[33:33] How people can create a great nearby nature experience no matter where they are

[41:40] Why nature is like nutrition

It’s hard to ignore the song of the returning light and warming weather — especially after a winter of darkness and cold. You aren’t just drawn to it. it’s like a magnet.

In this Outdoor Diary episode Amy discusses a series of moments that happen over the creeping of spring that let her know that summer really is right around the corner, and the days of winter are in the past.

[:45] How dark was it really?

[:57] How you notice the darkness at all

[1:25] Hint: it’s sneaky

[1:42] The light is the ticket

[2:03] The Day of Blinding Light

[2:33] The warm and sweet day

[3:10] The day when it’s only light

[3:27] “Green Day”

[4:00] Why this matter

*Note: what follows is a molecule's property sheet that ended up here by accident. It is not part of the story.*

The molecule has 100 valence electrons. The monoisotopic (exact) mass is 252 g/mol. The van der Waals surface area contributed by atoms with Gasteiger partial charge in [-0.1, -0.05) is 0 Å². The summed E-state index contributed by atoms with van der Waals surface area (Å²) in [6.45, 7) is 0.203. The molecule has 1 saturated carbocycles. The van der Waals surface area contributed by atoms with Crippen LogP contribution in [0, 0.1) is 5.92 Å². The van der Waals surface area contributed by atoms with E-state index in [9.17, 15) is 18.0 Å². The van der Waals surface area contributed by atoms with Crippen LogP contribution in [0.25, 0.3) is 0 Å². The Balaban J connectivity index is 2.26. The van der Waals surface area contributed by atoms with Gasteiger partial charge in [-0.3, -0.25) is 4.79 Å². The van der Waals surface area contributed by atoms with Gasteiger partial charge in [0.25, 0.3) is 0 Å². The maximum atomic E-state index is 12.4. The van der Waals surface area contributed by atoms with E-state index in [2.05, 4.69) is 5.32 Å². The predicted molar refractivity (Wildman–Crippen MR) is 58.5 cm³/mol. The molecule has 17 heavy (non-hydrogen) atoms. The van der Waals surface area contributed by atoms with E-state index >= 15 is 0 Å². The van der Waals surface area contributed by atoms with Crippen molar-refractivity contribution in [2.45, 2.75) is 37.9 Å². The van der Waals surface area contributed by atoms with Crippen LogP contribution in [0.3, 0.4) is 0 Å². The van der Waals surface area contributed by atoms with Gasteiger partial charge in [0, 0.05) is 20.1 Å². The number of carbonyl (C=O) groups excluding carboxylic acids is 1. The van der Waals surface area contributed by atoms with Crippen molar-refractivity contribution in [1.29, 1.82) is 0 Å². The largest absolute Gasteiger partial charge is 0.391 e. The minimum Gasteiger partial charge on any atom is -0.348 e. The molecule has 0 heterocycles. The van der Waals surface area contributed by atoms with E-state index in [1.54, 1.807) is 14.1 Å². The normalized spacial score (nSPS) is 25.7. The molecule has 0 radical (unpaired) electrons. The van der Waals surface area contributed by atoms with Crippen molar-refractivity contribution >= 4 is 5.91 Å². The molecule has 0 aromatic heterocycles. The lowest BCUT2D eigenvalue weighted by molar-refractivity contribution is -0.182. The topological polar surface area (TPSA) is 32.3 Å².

Among the lifestyle challenges of living in a city are finding ways to create nature spaces near your home. While many city community green spaces are in the form of parks, everything from their upkeep to ease of access varies widely. And those spaces often aren’t designed with a focus on what the community needs or who lives and plays there, creating a block for use by all.

In Washington, D.C. the organization City Blossoms is working to change that by creating garden spaces focused on youth involvement across the city. With two of their core values focused on diversity and equity, the organization partners with communities to create gardens that don’t just live in the neighborhood, but are centered around its needs.

In this episode, Rafael Woldeab, City Blossom’s executive director, shares his organization’s mission, why it matters and how outdoor-lovers anywhere can use what City Blossoms has learned to connect them with nature right where they are.